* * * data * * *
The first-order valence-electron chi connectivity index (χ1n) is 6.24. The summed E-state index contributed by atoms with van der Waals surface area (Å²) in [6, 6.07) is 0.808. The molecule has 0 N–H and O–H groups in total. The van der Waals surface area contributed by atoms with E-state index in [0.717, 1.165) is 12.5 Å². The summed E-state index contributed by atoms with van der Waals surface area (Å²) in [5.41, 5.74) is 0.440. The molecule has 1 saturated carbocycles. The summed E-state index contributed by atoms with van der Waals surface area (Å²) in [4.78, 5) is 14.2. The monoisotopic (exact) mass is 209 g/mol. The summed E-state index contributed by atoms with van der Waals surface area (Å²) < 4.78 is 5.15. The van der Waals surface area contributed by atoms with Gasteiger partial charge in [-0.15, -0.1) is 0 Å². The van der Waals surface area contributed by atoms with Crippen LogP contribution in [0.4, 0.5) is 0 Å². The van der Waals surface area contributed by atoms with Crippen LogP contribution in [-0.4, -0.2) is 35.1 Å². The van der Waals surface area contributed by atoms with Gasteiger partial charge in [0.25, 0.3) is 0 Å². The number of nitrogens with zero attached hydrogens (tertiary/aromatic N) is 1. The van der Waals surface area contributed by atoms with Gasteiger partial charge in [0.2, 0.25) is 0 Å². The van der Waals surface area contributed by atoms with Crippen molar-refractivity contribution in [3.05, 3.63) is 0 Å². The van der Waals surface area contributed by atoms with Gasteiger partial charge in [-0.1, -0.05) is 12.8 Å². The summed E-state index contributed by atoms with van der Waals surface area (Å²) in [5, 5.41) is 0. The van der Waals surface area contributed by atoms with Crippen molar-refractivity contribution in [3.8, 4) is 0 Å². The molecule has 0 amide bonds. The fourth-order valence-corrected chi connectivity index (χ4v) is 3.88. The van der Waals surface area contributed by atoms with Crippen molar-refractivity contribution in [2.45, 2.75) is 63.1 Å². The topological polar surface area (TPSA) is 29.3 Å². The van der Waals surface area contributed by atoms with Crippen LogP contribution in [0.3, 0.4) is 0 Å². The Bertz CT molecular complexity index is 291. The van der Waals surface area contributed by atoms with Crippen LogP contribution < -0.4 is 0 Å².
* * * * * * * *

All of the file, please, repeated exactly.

The first-order valence-electron chi connectivity index (χ1n) is 6.24. The summed E-state index contributed by atoms with van der Waals surface area (Å²) in [6, 6.07) is 0.808. The molecule has 0 N–H and O–H groups in total. The van der Waals surface area contributed by atoms with E-state index in [0.717, 1.165) is 12.5 Å². The summed E-state index contributed by atoms with van der Waals surface area (Å²) in [5.41, 5.74) is 0.440. The molecule has 1 saturated carbocycles. The summed E-state index contributed by atoms with van der Waals surface area (Å²) in [4.78, 5) is 14.2. The monoisotopic (exact) mass is 209 g/mol. The summed E-state index contributed by atoms with van der Waals surface area (Å²) < 4.78 is 5.15. The van der Waals surface area contributed by atoms with Gasteiger partial charge in [-0.15, -0.1) is 0 Å². The van der Waals surface area contributed by atoms with Crippen LogP contribution in [0.4, 0.5) is 0 Å². The van der Waals surface area contributed by atoms with Crippen LogP contribution in [-0.4, -0.2) is 35.1 Å². The van der Waals surface area contributed by atoms with Gasteiger partial charge in [0.25, 0.3) is 0 Å². The number of nitrogens with zero attached hydrogens (tertiary/aromatic N) is 1. The van der Waals surface area contributed by atoms with Gasteiger partial charge in [0.2, 0.25) is 0 Å². The van der Waals surface area contributed by atoms with Crippen molar-refractivity contribution in [3.05, 3.63) is 0 Å². The van der Waals surface area contributed by atoms with Gasteiger partial charge in [-0.1, -0.05) is 12.8 Å². The summed E-state index contributed by atoms with van der Waals surface area (Å²) in [5, 5.41) is 0. The van der Waals surface area contributed by atoms with Crippen molar-refractivity contribution in [3.8, 4) is 0 Å². The molecule has 0 amide bonds. The fourth-order valence-corrected chi connectivity index (χ4v) is 3.88. The van der Waals surface area contributed by atoms with Crippen molar-refractivity contribution in [2.45, 2.75) is 63.1 Å². The topological polar surface area (TPSA) is 29.3 Å². The van der Waals surface area contributed by atoms with Crippen LogP contribution in [0.3, 0.4) is 0 Å². The Bertz CT molecular complexity index is 291. The van der Waals surface area contributed by atoms with Crippen LogP contribution < -0.4 is 0 Å².